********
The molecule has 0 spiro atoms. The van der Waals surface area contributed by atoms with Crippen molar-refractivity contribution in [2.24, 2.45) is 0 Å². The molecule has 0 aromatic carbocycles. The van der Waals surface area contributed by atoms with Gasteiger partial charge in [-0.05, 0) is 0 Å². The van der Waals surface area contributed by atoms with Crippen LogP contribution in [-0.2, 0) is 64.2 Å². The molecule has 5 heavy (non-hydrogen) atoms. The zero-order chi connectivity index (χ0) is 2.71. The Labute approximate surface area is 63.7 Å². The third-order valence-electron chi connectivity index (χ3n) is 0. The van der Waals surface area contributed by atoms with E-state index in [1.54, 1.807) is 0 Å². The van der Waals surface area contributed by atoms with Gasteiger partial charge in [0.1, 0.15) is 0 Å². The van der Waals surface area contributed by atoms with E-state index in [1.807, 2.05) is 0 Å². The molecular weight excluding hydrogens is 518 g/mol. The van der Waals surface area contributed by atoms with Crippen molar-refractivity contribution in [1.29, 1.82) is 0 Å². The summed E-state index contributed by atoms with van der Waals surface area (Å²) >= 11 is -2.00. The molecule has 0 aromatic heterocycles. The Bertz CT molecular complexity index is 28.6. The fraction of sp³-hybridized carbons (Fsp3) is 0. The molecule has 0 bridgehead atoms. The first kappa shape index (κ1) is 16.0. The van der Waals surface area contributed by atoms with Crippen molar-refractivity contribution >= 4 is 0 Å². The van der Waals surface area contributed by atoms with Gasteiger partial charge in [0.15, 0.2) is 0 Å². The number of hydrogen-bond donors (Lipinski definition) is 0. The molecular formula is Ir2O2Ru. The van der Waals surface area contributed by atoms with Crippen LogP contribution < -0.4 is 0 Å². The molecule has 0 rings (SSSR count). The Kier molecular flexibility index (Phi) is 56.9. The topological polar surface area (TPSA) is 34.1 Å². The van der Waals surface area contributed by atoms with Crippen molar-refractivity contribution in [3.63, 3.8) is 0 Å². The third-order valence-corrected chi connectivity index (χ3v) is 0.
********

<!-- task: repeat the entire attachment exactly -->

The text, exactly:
The molecule has 0 spiro atoms. The van der Waals surface area contributed by atoms with Crippen molar-refractivity contribution in [2.24, 2.45) is 0 Å². The molecule has 0 aromatic carbocycles. The van der Waals surface area contributed by atoms with Gasteiger partial charge in [-0.05, 0) is 0 Å². The van der Waals surface area contributed by atoms with Crippen LogP contribution in [-0.2, 0) is 64.2 Å². The molecule has 5 heavy (non-hydrogen) atoms. The zero-order chi connectivity index (χ0) is 2.71. The Labute approximate surface area is 63.7 Å². The third-order valence-electron chi connectivity index (χ3n) is 0. The van der Waals surface area contributed by atoms with E-state index in [1.54, 1.807) is 0 Å². The van der Waals surface area contributed by atoms with Gasteiger partial charge in [0.1, 0.15) is 0 Å². The van der Waals surface area contributed by atoms with E-state index in [1.807, 2.05) is 0 Å². The molecular weight excluding hydrogens is 518 g/mol. The van der Waals surface area contributed by atoms with Crippen molar-refractivity contribution in [1.29, 1.82) is 0 Å². The summed E-state index contributed by atoms with van der Waals surface area (Å²) >= 11 is -2.00. The molecule has 0 aromatic heterocycles. The Bertz CT molecular complexity index is 28.6. The fraction of sp³-hybridized carbons (Fsp3) is 0. The molecule has 0 bridgehead atoms. The first kappa shape index (κ1) is 16.0. The van der Waals surface area contributed by atoms with Crippen molar-refractivity contribution >= 4 is 0 Å². The van der Waals surface area contributed by atoms with Gasteiger partial charge in [0.15, 0.2) is 0 Å². The number of hydrogen-bond donors (Lipinski definition) is 0. The molecular formula is Ir2O2Ru. The van der Waals surface area contributed by atoms with Crippen LogP contribution < -0.4 is 0 Å². The molecule has 0 rings (SSSR count). The Kier molecular flexibility index (Phi) is 56.9. The topological polar surface area (TPSA) is 34.1 Å². The van der Waals surface area contributed by atoms with Crippen molar-refractivity contribution in [3.63, 3.8) is 0 Å². The third-order valence-corrected chi connectivity index (χ3v) is 0.